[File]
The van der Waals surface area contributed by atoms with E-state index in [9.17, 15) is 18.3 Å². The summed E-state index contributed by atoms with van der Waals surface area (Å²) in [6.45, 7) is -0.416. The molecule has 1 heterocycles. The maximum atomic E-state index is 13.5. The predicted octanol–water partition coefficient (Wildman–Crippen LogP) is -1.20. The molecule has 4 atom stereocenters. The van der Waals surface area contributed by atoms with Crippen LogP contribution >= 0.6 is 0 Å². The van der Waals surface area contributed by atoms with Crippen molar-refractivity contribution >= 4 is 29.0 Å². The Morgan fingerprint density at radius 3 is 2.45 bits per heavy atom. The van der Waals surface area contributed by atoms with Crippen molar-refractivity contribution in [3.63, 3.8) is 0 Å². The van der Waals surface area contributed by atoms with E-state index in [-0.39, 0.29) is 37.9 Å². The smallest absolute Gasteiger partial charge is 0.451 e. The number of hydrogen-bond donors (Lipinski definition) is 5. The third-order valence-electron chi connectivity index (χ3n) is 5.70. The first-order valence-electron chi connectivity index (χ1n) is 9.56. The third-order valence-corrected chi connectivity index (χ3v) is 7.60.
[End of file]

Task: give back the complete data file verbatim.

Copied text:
The van der Waals surface area contributed by atoms with E-state index in [9.17, 15) is 18.3 Å². The summed E-state index contributed by atoms with van der Waals surface area (Å²) in [6.45, 7) is -0.416. The molecule has 1 heterocycles. The maximum atomic E-state index is 13.5. The predicted octanol–water partition coefficient (Wildman–Crippen LogP) is -1.20. The molecule has 4 atom stereocenters. The van der Waals surface area contributed by atoms with Crippen LogP contribution >= 0.6 is 0 Å². The van der Waals surface area contributed by atoms with Crippen molar-refractivity contribution >= 4 is 29.0 Å². The Morgan fingerprint density at radius 3 is 2.45 bits per heavy atom. The van der Waals surface area contributed by atoms with Crippen molar-refractivity contribution in [3.63, 3.8) is 0 Å². The van der Waals surface area contributed by atoms with E-state index in [-0.39, 0.29) is 37.9 Å². The smallest absolute Gasteiger partial charge is 0.451 e. The number of hydrogen-bond donors (Lipinski definition) is 5. The third-order valence-electron chi connectivity index (χ3n) is 5.70. The first-order valence-electron chi connectivity index (χ1n) is 9.56. The third-order valence-corrected chi connectivity index (χ3v) is 7.60.